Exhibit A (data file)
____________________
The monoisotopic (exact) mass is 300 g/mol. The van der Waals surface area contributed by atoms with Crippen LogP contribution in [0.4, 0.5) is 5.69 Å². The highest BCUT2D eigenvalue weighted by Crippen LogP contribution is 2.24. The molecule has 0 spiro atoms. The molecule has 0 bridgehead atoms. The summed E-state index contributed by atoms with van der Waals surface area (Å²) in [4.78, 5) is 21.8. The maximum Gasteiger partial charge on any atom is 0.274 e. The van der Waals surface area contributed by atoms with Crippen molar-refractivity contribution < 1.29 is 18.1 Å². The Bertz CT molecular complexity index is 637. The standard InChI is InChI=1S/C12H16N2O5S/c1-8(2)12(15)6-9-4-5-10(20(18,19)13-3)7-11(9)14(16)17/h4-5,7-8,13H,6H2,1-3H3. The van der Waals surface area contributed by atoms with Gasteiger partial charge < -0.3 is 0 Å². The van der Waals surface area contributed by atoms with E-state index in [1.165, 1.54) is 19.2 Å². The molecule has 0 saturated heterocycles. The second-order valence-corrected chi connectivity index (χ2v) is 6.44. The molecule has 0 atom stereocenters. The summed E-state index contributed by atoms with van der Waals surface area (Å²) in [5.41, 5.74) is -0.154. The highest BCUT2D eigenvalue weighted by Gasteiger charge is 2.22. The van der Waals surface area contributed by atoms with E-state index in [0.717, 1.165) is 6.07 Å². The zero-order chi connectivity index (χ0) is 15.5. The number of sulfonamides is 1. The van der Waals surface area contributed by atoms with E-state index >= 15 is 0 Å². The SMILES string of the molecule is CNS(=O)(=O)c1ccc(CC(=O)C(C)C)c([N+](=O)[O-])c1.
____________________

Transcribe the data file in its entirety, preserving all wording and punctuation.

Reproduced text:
The monoisotopic (exact) mass is 300 g/mol. The van der Waals surface area contributed by atoms with Crippen LogP contribution in [0.4, 0.5) is 5.69 Å². The highest BCUT2D eigenvalue weighted by Crippen LogP contribution is 2.24. The molecule has 0 spiro atoms. The molecule has 0 bridgehead atoms. The summed E-state index contributed by atoms with van der Waals surface area (Å²) in [4.78, 5) is 21.8. The maximum Gasteiger partial charge on any atom is 0.274 e. The van der Waals surface area contributed by atoms with Crippen molar-refractivity contribution < 1.29 is 18.1 Å². The Bertz CT molecular complexity index is 637. The standard InChI is InChI=1S/C12H16N2O5S/c1-8(2)12(15)6-9-4-5-10(20(18,19)13-3)7-11(9)14(16)17/h4-5,7-8,13H,6H2,1-3H3. The van der Waals surface area contributed by atoms with Gasteiger partial charge < -0.3 is 0 Å². The van der Waals surface area contributed by atoms with E-state index in [1.165, 1.54) is 19.2 Å². The molecule has 0 saturated heterocycles. The second-order valence-corrected chi connectivity index (χ2v) is 6.44. The molecule has 0 atom stereocenters. The summed E-state index contributed by atoms with van der Waals surface area (Å²) in [5.41, 5.74) is -0.154. The highest BCUT2D eigenvalue weighted by Gasteiger charge is 2.22. The van der Waals surface area contributed by atoms with E-state index in [0.717, 1.165) is 6.07 Å². The zero-order chi connectivity index (χ0) is 15.5. The number of sulfonamides is 1. The van der Waals surface area contributed by atoms with E-state index >= 15 is 0 Å². The SMILES string of the molecule is CNS(=O)(=O)c1ccc(CC(=O)C(C)C)c([N+](=O)[O-])c1.